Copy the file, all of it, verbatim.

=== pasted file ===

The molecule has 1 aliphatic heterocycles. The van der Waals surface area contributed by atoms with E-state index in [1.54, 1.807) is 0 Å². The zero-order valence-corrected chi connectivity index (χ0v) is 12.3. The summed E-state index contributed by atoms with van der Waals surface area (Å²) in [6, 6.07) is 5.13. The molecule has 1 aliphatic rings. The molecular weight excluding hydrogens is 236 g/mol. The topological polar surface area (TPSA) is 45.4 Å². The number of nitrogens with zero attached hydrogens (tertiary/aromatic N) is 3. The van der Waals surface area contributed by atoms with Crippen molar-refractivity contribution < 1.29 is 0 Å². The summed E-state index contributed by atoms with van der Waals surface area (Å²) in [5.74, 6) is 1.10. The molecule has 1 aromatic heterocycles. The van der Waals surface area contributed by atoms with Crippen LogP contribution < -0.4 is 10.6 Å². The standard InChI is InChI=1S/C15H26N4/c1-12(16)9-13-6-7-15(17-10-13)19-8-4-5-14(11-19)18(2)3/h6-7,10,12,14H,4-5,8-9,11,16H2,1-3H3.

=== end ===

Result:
The molecule has 1 aliphatic heterocycles. The van der Waals surface area contributed by atoms with E-state index in [1.54, 1.807) is 0 Å². The zero-order valence-corrected chi connectivity index (χ0v) is 12.3. The summed E-state index contributed by atoms with van der Waals surface area (Å²) in [6, 6.07) is 5.13. The molecule has 1 aliphatic rings. The molecular weight excluding hydrogens is 236 g/mol. The topological polar surface area (TPSA) is 45.4 Å². The number of nitrogens with zero attached hydrogens (tertiary/aromatic N) is 3. The van der Waals surface area contributed by atoms with Crippen molar-refractivity contribution < 1.29 is 0 Å². The summed E-state index contributed by atoms with van der Waals surface area (Å²) in [5.74, 6) is 1.10. The molecule has 1 aromatic heterocycles. The van der Waals surface area contributed by atoms with Crippen LogP contribution < -0.4 is 10.6 Å². The standard InChI is InChI=1S/C15H26N4/c1-12(16)9-13-6-7-15(17-10-13)19-8-4-5-14(11-19)18(2)3/h6-7,10,12,14H,4-5,8-9,11,16H2,1-3H3.